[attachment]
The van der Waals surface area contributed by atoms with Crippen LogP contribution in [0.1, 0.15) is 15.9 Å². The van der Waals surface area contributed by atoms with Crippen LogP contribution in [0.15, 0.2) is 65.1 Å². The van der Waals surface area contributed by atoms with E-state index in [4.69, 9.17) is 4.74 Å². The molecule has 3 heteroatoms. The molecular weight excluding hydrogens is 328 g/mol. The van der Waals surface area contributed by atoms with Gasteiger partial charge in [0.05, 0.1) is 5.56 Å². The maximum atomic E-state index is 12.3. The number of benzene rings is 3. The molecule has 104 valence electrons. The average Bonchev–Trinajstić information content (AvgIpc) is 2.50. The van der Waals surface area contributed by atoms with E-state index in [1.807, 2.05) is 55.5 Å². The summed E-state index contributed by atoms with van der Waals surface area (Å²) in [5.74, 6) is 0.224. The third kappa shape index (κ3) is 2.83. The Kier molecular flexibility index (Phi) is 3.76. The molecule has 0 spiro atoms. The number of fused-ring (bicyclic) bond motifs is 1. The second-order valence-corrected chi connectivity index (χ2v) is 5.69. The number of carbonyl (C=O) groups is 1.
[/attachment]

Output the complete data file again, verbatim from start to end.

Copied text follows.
The van der Waals surface area contributed by atoms with Crippen LogP contribution in [0.1, 0.15) is 15.9 Å². The van der Waals surface area contributed by atoms with Crippen LogP contribution in [0.15, 0.2) is 65.1 Å². The van der Waals surface area contributed by atoms with E-state index in [4.69, 9.17) is 4.74 Å². The molecule has 3 heteroatoms. The molecular weight excluding hydrogens is 328 g/mol. The van der Waals surface area contributed by atoms with Gasteiger partial charge in [0.05, 0.1) is 5.56 Å². The maximum atomic E-state index is 12.3. The number of benzene rings is 3. The molecule has 104 valence electrons. The average Bonchev–Trinajstić information content (AvgIpc) is 2.50. The van der Waals surface area contributed by atoms with E-state index in [1.807, 2.05) is 55.5 Å². The summed E-state index contributed by atoms with van der Waals surface area (Å²) in [5.74, 6) is 0.224. The third kappa shape index (κ3) is 2.83. The Kier molecular flexibility index (Phi) is 3.76. The molecule has 0 spiro atoms. The number of fused-ring (bicyclic) bond motifs is 1. The second-order valence-corrected chi connectivity index (χ2v) is 5.69. The number of carbonyl (C=O) groups is 1.